He recommended his customer Mesa a completely different production process, using EWM power sources with the new directionally stable and powerful "forceArc puls" arcs, which save time, material consumption and electricity costs significantly. Rather than positional welding of components, the PA and PB positions were to be used in future. A core feature of the new solution was partial mechanisation with a track-guided welding tractor for welding long parts. Welding torches and welding consumables precisely matched to the welding machines would also ensure further increases in efficiency.
"In addition to our technical solution and the required welding tests, the first thing was to successfully complete the necessary welding procedure tests," recalls Pekrul. EWM performed these for the customer, then briefed the Mesa employees and supported the whole commissioning process. This is also part of "maXsolution", with its underlying approach of supporting the customer not just with innovative technology, but also with consulting and all the services throughout the whole process chain. "The extraordinarily intensive and personal commitment of EWM gave us a great deal of confidence and security," stresses Mack. "And the improvements and increases in efficiency are really striking."
57 percent time saving and direct payback
With the new EWM solution, Mesa was able to save 57 percent of the time taken to perform welding and grinding tasks, compared to the conventional welding technology used for the manufacture of the first four water tanks. While a tank set previously required 781 working hours, the change to the new technology allowed a reduction to just 339 working hours. The mechanisation of the welding process plays a significant role in this and improves quality by 30 percent thanks to the high level of consistency that it allows.
The considerably shorter welding time is, however, above all a result of the innovative "forceArc puls" arc. Because weld preparation is no longer required, this alone speeds up welding by 30 percent. "Whereas we used to spend more than half our time on preparation, pass grinding and finish grinding of contact points, this has now virtually been eliminated," says Tino Volkmer, welding coordinator at Mesa. The heat-minimised process also reduces distortion and spatter formation by ten percent. A further effect is that the process requires half as much electricity, and the consumption of shielding gas and welding consumables has been reduced by 40 percent.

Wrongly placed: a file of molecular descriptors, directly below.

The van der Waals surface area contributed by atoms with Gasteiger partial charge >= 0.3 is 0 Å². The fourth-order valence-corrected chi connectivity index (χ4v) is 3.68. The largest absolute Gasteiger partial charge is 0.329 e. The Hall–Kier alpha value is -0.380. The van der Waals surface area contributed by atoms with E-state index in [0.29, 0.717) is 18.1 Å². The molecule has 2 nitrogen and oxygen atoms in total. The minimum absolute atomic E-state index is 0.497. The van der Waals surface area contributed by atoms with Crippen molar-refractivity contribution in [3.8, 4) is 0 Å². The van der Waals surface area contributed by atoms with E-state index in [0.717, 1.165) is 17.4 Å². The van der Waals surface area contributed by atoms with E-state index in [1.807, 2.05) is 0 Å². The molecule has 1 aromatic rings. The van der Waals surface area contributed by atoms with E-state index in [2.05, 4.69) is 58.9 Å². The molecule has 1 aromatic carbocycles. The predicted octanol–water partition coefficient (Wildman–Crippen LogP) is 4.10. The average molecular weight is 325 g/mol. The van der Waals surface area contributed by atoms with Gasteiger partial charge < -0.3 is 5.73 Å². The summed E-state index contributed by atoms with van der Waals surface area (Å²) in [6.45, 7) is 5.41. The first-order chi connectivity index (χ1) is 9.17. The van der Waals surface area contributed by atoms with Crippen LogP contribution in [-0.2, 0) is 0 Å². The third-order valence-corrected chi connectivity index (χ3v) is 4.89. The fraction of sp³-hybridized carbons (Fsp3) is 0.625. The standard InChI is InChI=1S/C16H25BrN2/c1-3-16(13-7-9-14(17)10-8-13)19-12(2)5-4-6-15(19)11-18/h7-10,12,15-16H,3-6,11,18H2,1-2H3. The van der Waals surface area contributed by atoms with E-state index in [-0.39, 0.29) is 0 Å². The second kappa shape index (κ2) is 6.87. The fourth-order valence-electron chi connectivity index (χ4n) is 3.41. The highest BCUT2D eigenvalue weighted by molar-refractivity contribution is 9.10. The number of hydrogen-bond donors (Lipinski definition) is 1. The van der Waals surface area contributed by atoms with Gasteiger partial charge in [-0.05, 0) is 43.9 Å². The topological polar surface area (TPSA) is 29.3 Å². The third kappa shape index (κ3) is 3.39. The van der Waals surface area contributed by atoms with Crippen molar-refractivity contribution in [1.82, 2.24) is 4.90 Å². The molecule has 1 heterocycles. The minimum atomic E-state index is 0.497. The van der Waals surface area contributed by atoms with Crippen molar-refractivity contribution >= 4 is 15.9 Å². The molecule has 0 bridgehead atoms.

Mesa Managing Director Mack is delighted: "We have made such huge savings with the EWM technology, and 'maXsolution' has allowed us such a major reorientation that our investment paid for itself with the first batch that we produced after introducing the new measures." This allows shorter lead times, he explains, completely different costings, and frees up capacity which the company has been able to put to productive use elsewhere. "EWM has therefore significantly helped to increase our competitiveness."
Close partner for strategic orientation
Mack is certain that Westerwald-based EWM will play a crucial role in his company's strategic orientation going forward. For him there is no question that EWM plays a major role in helping Mesa to offer new products and implement projects. He sees EWM as a firmly established and close partner to assist the company with its reorientation from a medium-sized handicraft enterprise to an industrial manufacturer, albeit one who remains committed to manual skills. His goal is to become one of the top 5 suppliers to the metal and steel construction industry in Mecklenburg-West Pomerania, Schleswig-Holstein and Lower Saxony.